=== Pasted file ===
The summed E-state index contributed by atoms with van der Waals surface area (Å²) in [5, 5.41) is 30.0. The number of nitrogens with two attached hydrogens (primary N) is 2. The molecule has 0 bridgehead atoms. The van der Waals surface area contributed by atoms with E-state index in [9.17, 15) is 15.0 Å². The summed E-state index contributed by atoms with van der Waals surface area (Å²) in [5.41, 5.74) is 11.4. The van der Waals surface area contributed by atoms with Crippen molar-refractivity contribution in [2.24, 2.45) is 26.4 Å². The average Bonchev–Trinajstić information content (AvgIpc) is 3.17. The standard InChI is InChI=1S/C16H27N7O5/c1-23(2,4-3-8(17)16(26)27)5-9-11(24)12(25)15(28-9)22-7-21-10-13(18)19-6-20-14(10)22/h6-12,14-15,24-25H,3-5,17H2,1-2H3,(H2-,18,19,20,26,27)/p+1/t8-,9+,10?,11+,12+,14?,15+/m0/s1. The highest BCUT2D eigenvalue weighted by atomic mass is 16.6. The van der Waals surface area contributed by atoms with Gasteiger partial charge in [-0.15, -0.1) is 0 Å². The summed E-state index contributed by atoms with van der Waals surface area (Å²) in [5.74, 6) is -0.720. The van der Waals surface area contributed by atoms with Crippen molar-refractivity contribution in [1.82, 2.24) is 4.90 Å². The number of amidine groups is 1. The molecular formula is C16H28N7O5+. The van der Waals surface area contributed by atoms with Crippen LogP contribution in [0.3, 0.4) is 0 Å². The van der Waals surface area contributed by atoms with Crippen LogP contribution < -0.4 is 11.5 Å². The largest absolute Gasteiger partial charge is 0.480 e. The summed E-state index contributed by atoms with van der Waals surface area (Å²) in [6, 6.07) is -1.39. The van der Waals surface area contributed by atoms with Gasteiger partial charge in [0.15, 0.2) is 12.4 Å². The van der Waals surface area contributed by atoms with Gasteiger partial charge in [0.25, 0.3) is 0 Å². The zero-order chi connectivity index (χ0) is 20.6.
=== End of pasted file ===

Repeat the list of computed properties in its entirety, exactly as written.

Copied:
The summed E-state index contributed by atoms with van der Waals surface area (Å²) in [5, 5.41) is 30.0. The number of nitrogens with two attached hydrogens (primary N) is 2. The molecule has 0 bridgehead atoms. The van der Waals surface area contributed by atoms with E-state index in [9.17, 15) is 15.0 Å². The summed E-state index contributed by atoms with van der Waals surface area (Å²) in [5.41, 5.74) is 11.4. The van der Waals surface area contributed by atoms with Crippen molar-refractivity contribution in [2.24, 2.45) is 26.4 Å². The average Bonchev–Trinajstić information content (AvgIpc) is 3.17. The standard InChI is InChI=1S/C16H27N7O5/c1-23(2,4-3-8(17)16(26)27)5-9-11(24)12(25)15(28-9)22-7-21-10-13(18)19-6-20-14(10)22/h6-12,14-15,24-25H,3-5,17H2,1-2H3,(H2-,18,19,20,26,27)/p+1/t8-,9+,10?,11+,12+,14?,15+/m0/s1. The highest BCUT2D eigenvalue weighted by atomic mass is 16.6. The van der Waals surface area contributed by atoms with Gasteiger partial charge in [-0.15, -0.1) is 0 Å². The summed E-state index contributed by atoms with van der Waals surface area (Å²) in [5.74, 6) is -0.720. The van der Waals surface area contributed by atoms with Crippen molar-refractivity contribution in [1.82, 2.24) is 4.90 Å². The number of amidine groups is 1. The molecular formula is C16H28N7O5+. The van der Waals surface area contributed by atoms with Crippen LogP contribution in [0.3, 0.4) is 0 Å². The van der Waals surface area contributed by atoms with Crippen LogP contribution < -0.4 is 11.5 Å². The largest absolute Gasteiger partial charge is 0.480 e. The summed E-state index contributed by atoms with van der Waals surface area (Å²) in [6, 6.07) is -1.39. The van der Waals surface area contributed by atoms with Gasteiger partial charge in [0.15, 0.2) is 12.4 Å². The van der Waals surface area contributed by atoms with Gasteiger partial charge in [0.25, 0.3) is 0 Å². The zero-order chi connectivity index (χ0) is 20.6.